Simon Phillips was one of 300 Negroes belonging to Bryant Watkins, a planter of Greensboro, Alabama. He was a house man, which means that he mixed the drinks, opened the carriage doors, brought refreshments on the porch to guests, saw that the carriage was always in the best of condition and tended the front lawn. When asked about slave days, he gets a far-away expression in his eyes; an expression of tranquil joy.
Simon Phillips, Birmingham, Alabama
During the War between the States, Simon served as body guard for John Edward Watkins, son of the plantation owner. Body guards went with their owners and cleaned the guns, kept the camp in order and did some cooking. Simon entered the war at the age of fourteen in Joe Wheeler's 51st cavalry. He distinctly recalls the time he stood within ten feet of the great general while he was making a speech.
Sometimes slaves were parted from their families, because when one planter bought a Negro from another planter, he did not necessarily buy his wife or children, or husband, as the case might be. The slaves were advertised around and put on a block to stand while they were auctioned. Women invariably brought more than men. He was asked, "about overseers, Simon. What sort of men were they?"
"Well," he answered, "some was mighty mean. When the massa be away, they tried to think up things to whup us for. But when the massa around, had he catch 'em gettin' ready for to beat a slave, he say, 'don't cut no blood from that Nigger!'"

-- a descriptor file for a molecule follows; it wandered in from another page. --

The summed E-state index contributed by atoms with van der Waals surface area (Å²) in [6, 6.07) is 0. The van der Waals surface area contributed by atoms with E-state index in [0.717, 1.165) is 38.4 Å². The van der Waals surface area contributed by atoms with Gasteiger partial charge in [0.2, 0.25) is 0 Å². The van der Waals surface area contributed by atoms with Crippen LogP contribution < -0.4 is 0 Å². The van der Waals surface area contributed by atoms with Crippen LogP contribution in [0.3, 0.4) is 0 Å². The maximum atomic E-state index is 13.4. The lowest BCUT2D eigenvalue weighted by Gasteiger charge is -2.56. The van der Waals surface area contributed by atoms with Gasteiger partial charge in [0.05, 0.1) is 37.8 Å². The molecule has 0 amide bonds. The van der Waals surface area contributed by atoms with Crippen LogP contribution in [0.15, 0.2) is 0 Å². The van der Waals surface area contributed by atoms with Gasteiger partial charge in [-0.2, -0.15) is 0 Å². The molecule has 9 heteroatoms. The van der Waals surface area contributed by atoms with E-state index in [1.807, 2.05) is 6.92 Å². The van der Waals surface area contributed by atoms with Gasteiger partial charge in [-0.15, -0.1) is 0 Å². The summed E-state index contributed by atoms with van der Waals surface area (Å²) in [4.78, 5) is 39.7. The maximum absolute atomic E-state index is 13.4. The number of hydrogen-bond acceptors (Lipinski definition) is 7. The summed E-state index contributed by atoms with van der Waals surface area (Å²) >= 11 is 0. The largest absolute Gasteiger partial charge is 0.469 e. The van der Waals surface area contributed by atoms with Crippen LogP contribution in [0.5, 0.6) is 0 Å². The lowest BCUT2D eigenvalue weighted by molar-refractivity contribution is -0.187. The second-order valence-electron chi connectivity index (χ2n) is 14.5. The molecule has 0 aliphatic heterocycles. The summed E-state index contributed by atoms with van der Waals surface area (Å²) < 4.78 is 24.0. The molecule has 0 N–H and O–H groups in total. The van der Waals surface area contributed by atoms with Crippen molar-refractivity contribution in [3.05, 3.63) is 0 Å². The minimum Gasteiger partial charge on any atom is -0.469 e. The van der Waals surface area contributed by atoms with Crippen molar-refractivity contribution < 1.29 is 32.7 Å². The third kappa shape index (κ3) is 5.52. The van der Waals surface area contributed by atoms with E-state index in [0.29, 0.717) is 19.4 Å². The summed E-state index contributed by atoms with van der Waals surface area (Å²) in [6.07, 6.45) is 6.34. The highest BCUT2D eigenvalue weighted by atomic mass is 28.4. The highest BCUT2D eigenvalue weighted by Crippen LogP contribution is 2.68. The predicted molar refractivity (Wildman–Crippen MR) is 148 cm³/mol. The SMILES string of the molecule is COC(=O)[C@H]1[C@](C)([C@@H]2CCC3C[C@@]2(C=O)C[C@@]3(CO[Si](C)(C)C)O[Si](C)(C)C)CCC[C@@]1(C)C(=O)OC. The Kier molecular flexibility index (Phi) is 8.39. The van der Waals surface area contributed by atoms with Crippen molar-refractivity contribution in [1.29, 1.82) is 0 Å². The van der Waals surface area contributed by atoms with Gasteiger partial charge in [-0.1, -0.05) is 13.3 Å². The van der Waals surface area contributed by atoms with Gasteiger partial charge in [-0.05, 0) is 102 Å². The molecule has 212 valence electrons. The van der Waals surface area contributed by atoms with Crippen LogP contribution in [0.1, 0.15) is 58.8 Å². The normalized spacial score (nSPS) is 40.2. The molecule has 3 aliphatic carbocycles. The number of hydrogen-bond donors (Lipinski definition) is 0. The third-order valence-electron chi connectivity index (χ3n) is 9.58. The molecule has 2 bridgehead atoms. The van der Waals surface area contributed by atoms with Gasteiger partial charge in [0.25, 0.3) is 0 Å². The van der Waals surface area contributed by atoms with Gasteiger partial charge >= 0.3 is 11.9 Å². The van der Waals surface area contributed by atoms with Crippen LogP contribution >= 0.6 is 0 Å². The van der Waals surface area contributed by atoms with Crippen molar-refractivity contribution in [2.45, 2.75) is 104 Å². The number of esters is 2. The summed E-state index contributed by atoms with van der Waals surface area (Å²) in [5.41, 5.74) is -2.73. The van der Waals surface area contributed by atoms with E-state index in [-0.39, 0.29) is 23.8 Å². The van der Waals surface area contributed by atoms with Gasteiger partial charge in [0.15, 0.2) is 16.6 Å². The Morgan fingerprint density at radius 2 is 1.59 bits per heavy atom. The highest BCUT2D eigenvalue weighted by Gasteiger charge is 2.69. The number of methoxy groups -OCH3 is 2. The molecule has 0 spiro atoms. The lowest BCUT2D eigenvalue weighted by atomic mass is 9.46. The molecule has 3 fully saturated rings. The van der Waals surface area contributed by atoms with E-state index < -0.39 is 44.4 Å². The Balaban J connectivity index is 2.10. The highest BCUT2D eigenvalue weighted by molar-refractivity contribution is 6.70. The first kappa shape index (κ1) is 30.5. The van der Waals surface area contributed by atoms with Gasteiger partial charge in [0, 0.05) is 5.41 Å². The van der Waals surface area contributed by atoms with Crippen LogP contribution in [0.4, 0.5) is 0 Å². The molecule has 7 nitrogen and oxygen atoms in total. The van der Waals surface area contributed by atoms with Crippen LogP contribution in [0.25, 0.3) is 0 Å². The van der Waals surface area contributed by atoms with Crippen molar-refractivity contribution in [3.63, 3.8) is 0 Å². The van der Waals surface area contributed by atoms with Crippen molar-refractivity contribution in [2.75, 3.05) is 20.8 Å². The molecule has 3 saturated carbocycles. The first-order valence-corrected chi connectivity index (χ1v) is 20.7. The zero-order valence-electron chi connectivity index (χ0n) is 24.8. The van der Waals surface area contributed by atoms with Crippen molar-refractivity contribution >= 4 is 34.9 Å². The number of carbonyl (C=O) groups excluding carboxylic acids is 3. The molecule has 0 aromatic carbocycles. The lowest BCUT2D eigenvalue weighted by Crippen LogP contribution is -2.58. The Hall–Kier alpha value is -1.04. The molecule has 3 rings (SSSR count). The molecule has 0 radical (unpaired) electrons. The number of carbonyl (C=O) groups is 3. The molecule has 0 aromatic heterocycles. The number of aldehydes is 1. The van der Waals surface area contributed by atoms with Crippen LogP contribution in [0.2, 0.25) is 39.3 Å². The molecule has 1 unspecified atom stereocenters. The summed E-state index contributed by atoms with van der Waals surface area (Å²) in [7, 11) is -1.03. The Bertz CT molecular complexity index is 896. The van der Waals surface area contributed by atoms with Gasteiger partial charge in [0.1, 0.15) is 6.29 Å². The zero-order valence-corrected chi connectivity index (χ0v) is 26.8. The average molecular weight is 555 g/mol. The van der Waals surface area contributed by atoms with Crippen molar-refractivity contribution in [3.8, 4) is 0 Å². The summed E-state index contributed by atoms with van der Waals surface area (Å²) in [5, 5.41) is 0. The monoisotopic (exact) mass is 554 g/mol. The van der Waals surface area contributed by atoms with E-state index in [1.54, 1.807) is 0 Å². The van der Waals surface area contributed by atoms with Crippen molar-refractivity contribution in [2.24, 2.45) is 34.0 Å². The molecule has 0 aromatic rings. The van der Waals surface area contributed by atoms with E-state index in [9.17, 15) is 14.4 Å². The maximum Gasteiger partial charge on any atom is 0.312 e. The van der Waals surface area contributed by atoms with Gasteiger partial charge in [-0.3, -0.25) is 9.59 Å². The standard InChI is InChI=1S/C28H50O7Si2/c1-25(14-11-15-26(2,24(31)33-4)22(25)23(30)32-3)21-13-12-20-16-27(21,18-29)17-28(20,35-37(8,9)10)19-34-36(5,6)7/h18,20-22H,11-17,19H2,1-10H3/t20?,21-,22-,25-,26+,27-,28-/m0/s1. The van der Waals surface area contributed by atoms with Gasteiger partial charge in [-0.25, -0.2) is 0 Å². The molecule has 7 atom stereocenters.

Born in Hale County in 1847, Simon Phillips stayed with his master until 1886 at which time he went to live in Tuscaloosa to earn 17¢ a day, but he says he fared better on it than on three dollars now.
After the war many Negroes stayed with their masters and he remembers that some of the carpetbaggers came through his plantation and tried to make the ex-slaves stake off the land, saying that half of it belonged to them.
"One day," says Simon, "a few niggers was stickin' sticks in the ground when the massa come up.
"'What you Niggers doin'?' he asked.
"'We is stakin' off de land, massa. The Yankees say half of it is ourn.'
"The massa never got mad. He jus' look calm like.
"'Listen, niggers' he says, 'what's mine is mine, and what's yours is yours. You are just as free as I and the missus, but don't go foolin' around my land. I've tried to be a good master to you. I have never been unfair. Now if you wants to stay, you are welcome to work for me. I'll pay you one third the crops you raise. But if you wants to go, you sees the gate.'
"The massa never have no more trouble. Them niggers jus' stays right there and works. Sometime they loaned the massa money when he was hard pushed. Most of 'em died on the old grounds. I was the youngest of a family of sixteen and I has one sister still livin' on the old plantation. I'm going down to see her next week, 'cause I can never tell when the Great Master is goin' to call. We's gotta be ready when he does, and both us is gettin' mighty old. I wanta be sure and see her and the old place once more." (source: Alabama Slave Narratives)